Defenders of Dodd-Frank (and financial regulation more generally) respond that they are doing just that.  During the 2008 crisis, the key government players in the Bush Administration and in Congress did not want to bail out too-big-to-fail enterprises for the sake of those enterprises themselves, but rather because, given the inter-connectedness of some important financial actors, they had to do so, or else risk crashing the global economic system.  Dodd-Frank aims to reduce the risk of post-hoc bailouts by creating mechanisms that would allow large financial institutions to fail in an orderly fashion—essentially extending the sort of resolution authority that the Federal Deposit Insurance Corporation (FDIC) already exercises with respect to banks so as to cover other financial players as well.

More broadly, Dodd-Frank’s defenders point to recent experience as a rejoinder to claims that financial markets will police themselves.  Perhaps that is true in theory, they say, but given the opacity of modern financial instruments and the diffusion of ownership in corporations, it is hardly surprising that real financial markets exhibit classic “principal-agent” problems.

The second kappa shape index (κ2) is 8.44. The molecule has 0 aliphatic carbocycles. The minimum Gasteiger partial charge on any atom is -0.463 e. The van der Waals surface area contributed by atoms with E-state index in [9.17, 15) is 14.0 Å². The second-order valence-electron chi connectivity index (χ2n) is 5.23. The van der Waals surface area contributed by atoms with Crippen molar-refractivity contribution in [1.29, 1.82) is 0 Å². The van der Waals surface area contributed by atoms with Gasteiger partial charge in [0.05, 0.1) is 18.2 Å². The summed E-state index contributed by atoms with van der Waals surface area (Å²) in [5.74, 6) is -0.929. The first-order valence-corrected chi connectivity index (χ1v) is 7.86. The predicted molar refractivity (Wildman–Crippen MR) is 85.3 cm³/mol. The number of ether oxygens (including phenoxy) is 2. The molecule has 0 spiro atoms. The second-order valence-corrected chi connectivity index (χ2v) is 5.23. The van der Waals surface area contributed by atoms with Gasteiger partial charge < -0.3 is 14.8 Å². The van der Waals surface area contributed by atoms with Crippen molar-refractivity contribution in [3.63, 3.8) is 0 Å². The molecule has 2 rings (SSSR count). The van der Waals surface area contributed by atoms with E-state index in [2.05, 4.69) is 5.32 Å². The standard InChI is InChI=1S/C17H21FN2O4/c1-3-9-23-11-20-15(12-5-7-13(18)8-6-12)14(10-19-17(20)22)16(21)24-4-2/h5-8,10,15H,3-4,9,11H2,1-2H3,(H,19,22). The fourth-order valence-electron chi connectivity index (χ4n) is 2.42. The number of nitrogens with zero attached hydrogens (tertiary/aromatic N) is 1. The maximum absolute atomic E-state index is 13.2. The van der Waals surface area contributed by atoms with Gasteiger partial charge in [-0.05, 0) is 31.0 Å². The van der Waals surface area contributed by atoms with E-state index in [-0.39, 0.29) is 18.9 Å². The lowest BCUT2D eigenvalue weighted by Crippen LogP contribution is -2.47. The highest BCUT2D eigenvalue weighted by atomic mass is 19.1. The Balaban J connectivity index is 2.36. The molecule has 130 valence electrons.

How Principal-Agent Problems Affect Financial Markets

The principals (shareholders, bondholders, depositors, and so forth) must trust the agents (banks, other financial institutions, and their employees) to make judicious decisions on their behalf.  However, an agent typically has more information than the principal does, and so the principal has difficulty monitoring the agent, thus providing opportunities for the agent to act disloyally.  Put more bluntly, people who are given control over large sums of other people’s money will sometimes—perhaps often—use that money to pursue their own interests.

One might think that conservatives would be concerned about principal-agent problems.  Certainly they worry about such problems in the public sector.  Consider the recent scandal surrounding excesses at a 2010 General Services Administration (GSA) conference in Las Vegas.  Nobody applauds government waste, of course, and so Democrats and Republicans alike roundly condemned the GSA.  But conservatives used the GSA scandal as the tip of a spear that was pointed at government programs more generally.  The ideologically conservative view is that government officials will spend too much because they are spending other people’s money.